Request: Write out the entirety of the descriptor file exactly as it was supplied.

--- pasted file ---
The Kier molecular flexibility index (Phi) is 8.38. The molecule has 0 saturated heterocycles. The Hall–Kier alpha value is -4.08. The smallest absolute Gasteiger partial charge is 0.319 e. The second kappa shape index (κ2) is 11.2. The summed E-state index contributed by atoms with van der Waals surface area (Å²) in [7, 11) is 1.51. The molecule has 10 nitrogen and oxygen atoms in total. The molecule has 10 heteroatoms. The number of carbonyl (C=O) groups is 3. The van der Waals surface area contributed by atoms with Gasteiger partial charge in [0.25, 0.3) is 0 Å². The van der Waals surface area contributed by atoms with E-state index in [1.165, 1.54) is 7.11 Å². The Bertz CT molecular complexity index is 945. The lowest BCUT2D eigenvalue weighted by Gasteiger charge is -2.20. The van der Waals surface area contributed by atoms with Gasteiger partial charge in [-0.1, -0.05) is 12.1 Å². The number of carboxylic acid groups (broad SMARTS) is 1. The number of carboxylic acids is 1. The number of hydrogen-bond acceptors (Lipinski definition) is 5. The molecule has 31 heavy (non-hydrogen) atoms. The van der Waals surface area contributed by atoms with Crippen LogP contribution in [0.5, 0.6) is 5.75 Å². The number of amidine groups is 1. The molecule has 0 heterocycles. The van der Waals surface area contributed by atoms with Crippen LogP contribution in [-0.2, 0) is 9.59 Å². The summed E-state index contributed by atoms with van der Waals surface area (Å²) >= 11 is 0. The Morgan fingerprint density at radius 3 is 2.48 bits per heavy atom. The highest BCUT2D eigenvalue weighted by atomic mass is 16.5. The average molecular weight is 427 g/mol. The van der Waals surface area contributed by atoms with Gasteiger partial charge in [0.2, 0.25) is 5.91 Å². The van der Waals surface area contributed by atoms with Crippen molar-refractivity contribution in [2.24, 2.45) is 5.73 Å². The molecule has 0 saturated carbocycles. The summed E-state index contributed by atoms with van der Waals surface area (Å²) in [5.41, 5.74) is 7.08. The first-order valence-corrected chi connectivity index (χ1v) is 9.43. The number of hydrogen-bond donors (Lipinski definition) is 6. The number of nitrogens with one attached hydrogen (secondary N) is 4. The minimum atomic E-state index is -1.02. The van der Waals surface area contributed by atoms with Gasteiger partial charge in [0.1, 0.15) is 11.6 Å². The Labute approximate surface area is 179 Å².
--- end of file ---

The Kier molecular flexibility index (Phi) is 8.38. The molecule has 0 saturated heterocycles. The Hall–Kier alpha value is -4.08. The smallest absolute Gasteiger partial charge is 0.319 e. The second kappa shape index (κ2) is 11.2. The summed E-state index contributed by atoms with van der Waals surface area (Å²) in [7, 11) is 1.51. The molecule has 10 nitrogen and oxygen atoms in total. The molecule has 10 heteroatoms. The number of carbonyl (C=O) groups is 3. The van der Waals surface area contributed by atoms with Gasteiger partial charge in [0.25, 0.3) is 0 Å². The van der Waals surface area contributed by atoms with E-state index in [1.165, 1.54) is 7.11 Å². The Bertz CT molecular complexity index is 945. The lowest BCUT2D eigenvalue weighted by Gasteiger charge is -2.20. The van der Waals surface area contributed by atoms with Gasteiger partial charge in [-0.1, -0.05) is 12.1 Å². The number of carboxylic acid groups (broad SMARTS) is 1. The number of carboxylic acids is 1. The number of hydrogen-bond acceptors (Lipinski definition) is 5. The molecule has 31 heavy (non-hydrogen) atoms. The van der Waals surface area contributed by atoms with Crippen LogP contribution in [0.5, 0.6) is 5.75 Å². The number of amidine groups is 1. The molecule has 0 heterocycles. The van der Waals surface area contributed by atoms with Crippen LogP contribution in [-0.2, 0) is 9.59 Å². The summed E-state index contributed by atoms with van der Waals surface area (Å²) >= 11 is 0. The Morgan fingerprint density at radius 3 is 2.48 bits per heavy atom. The highest BCUT2D eigenvalue weighted by atomic mass is 16.5. The average molecular weight is 427 g/mol. The van der Waals surface area contributed by atoms with Gasteiger partial charge in [0.2, 0.25) is 5.91 Å². The van der Waals surface area contributed by atoms with Crippen molar-refractivity contribution in [2.24, 2.45) is 5.73 Å². The molecule has 0 saturated carbocycles. The summed E-state index contributed by atoms with van der Waals surface area (Å²) in [5.41, 5.74) is 7.08. The first-order valence-corrected chi connectivity index (χ1v) is 9.43. The number of hydrogen-bond donors (Lipinski definition) is 6. The number of nitrogens with one attached hydrogen (secondary N) is 4. The minimum atomic E-state index is -1.02. The van der Waals surface area contributed by atoms with Gasteiger partial charge in [0.1, 0.15) is 11.6 Å². The Labute approximate surface area is 179 Å².